i took the girls to gymnastics this morning, and on our way out, i overheard a guy talking to his daughter when she finished class.
he pulled her aside while she was getting her shoes and jacket back on, and her mom was a couple chairs away, watching the whole thing.
he called her "Chubby", as in, a nickname, told her she was weird looking and "dressed like a grandma". he then proceeded to tell her more than once that she needed a pedicure and went on to list the reasons why.
my blood was boiling. i was shocked that, 1) a "man" would speak to his daughter this way, 2) her mother didn't bat an eye. does he treat her mother like this too? or does her mother simply not care? how often does he (or possibly, they) talk to her like this?
this gets under my skin for so many reasons, beyond the obvious--it's messed UP.
i am going to get very personal, because self image, body dysmorphia, self confidence, and self consciousness have been a struggle for me since i was old enough to know that looks were something people cared about.
it's also something i've put a LOT of effort into throughout my healing journey the last few years, and not passing on to my girls, because i know how crippling it can be.
we all have wounds of our own, some deeper than others, but we do not have to pass them on. it is our responsibility as parents to change and heal for the better, evolve, and put an end to our generational traumas.
when i was growing up, my mother spoke very poorly of herself. she would nitpick every little thing. this is something we all do, to some extent, but this was consistent, constant, and hit harder for me for a couple reasons. 1) she always told me things like, "you have my chin", or "you have my skin", or "you have my legs", hair, etc. 2) it was amplified by the fact that she would then heavily criticize these same things in herself, and when i heard these things over and over, i did the math. if i got those things from her, and they're the same, then they must be unacceptable too. and what really made it sink in was when at one point, she told me that my dad told her that she didn't have the kind of skin that looked pretty without makeup. i have her skin. i must not be pretty, either.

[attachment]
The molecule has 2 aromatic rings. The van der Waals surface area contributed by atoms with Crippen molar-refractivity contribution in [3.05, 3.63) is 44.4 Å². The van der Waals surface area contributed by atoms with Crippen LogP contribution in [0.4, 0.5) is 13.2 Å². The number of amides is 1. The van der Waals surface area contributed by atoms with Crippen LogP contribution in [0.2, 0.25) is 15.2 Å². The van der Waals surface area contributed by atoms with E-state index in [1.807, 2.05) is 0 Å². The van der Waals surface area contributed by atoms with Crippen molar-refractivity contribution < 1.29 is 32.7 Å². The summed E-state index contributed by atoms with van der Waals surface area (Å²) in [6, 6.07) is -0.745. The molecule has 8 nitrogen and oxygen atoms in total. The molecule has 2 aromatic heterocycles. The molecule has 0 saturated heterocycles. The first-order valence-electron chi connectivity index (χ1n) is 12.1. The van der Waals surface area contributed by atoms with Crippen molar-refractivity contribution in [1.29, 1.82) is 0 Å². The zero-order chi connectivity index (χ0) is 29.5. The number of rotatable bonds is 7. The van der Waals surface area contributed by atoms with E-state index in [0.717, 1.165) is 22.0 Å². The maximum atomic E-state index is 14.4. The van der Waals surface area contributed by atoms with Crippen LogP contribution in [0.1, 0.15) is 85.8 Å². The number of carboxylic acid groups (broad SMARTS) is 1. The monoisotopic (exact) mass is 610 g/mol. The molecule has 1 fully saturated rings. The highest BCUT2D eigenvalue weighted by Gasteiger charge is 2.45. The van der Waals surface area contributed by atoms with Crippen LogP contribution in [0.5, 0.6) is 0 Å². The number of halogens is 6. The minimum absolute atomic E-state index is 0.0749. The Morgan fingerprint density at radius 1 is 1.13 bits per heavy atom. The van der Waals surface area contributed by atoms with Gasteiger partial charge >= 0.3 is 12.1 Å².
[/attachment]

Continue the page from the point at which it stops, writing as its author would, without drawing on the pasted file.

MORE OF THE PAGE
let me be clear--i'm not saying this is my mom's fault. or my dad's. none of us have done any of this before and we all have growing to do. she didn't realize what i was absorbing, and she has things to heal within, too. we all do.
"no problem can be solved from the same level of consciousness that created it." --maybe einstein? or paraphrased? bottom line, if there are unhealed parts of her that are causing her to feel and express herself this way, she obviously isn't of the mindset to recognize the damage it's doing, or did, to me. or anyone else.
on top of all that, the bullying was through the roof throughout middle and high school, both at school and online. some of the things i was told will stick with me for the rest of my life.
it wasn't until i had girls of my own that i began to realize how deeply rooted these wounds were for me. and that i couldn't, wouldn't, pass them on to my girls. and that i needed to do everything in my power to shield them from what i could.
i still have plenty of work to do in the realm of self consciousness and body image. but i'm acutely aware of it. i'm actively working on it. i'm SO much better off now than i was even a year ago, 2 years ago, 5 years ago.
but what's more important is that i don't talk down to myself around my girls, EVER. i don't criticize or nitpick anything about my kids' bodies, EVER. i try harder now than ever (when i actually leave the house for things with not-pajamas or workout clothes on) to dress in confidence, too. more specifically, to not give a flip what anyone else thinks when i walk out that door. i want them to wear their weird and i want them to love the way they look, to be proud of their bodies, and know that they are beautiful, inside and out, period.
so--don't be that guy. life is hard enough. lift your children up, and give them the love and support they need in abundance, so that when others do try to steal their light, they have more than enough stashed away to stand up and walk right through the bullshit.